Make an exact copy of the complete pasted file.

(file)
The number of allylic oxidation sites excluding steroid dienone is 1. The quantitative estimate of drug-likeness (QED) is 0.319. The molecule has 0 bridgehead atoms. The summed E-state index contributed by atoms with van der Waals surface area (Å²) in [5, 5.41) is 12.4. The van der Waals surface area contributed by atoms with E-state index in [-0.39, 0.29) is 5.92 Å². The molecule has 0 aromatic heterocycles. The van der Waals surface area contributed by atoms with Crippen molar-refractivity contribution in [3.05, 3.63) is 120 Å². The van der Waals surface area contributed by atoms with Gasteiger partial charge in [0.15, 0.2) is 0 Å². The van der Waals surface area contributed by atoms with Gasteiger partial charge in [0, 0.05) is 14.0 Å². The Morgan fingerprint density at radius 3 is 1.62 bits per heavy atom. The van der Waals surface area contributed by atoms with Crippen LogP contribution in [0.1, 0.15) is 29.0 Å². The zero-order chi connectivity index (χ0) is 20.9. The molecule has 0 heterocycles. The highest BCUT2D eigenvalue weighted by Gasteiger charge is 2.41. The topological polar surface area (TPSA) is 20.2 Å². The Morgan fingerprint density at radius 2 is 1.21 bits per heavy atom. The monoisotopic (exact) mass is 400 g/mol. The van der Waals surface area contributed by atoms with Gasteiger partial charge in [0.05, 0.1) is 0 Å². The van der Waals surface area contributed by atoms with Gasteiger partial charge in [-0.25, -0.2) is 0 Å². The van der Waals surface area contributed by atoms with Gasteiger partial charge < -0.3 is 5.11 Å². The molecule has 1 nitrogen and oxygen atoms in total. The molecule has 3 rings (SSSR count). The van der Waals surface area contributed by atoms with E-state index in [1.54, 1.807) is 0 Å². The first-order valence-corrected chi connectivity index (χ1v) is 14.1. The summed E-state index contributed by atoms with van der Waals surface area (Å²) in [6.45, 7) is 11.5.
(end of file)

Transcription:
The number of allylic oxidation sites excluding steroid dienone is 1. The quantitative estimate of drug-likeness (QED) is 0.319. The molecule has 0 bridgehead atoms. The summed E-state index contributed by atoms with van der Waals surface area (Å²) in [5, 5.41) is 12.4. The van der Waals surface area contributed by atoms with E-state index in [-0.39, 0.29) is 5.92 Å². The molecule has 0 aromatic heterocycles. The van der Waals surface area contributed by atoms with Crippen molar-refractivity contribution in [3.05, 3.63) is 120 Å². The van der Waals surface area contributed by atoms with Gasteiger partial charge in [0.15, 0.2) is 0 Å². The van der Waals surface area contributed by atoms with Gasteiger partial charge in [0, 0.05) is 14.0 Å². The Morgan fingerprint density at radius 3 is 1.62 bits per heavy atom. The van der Waals surface area contributed by atoms with Crippen LogP contribution in [0.1, 0.15) is 29.0 Å². The zero-order chi connectivity index (χ0) is 20.9. The molecule has 0 heterocycles. The highest BCUT2D eigenvalue weighted by Gasteiger charge is 2.41. The topological polar surface area (TPSA) is 20.2 Å². The Morgan fingerprint density at radius 2 is 1.21 bits per heavy atom. The monoisotopic (exact) mass is 400 g/mol. The van der Waals surface area contributed by atoms with Gasteiger partial charge in [0.05, 0.1) is 0 Å². The van der Waals surface area contributed by atoms with Gasteiger partial charge in [-0.25, -0.2) is 0 Å². The van der Waals surface area contributed by atoms with Gasteiger partial charge < -0.3 is 5.11 Å². The molecule has 1 nitrogen and oxygen atoms in total. The molecule has 3 rings (SSSR count). The van der Waals surface area contributed by atoms with E-state index in [1.54, 1.807) is 0 Å². The first-order valence-corrected chi connectivity index (χ1v) is 14.1. The summed E-state index contributed by atoms with van der Waals surface area (Å²) in [6.45, 7) is 11.5.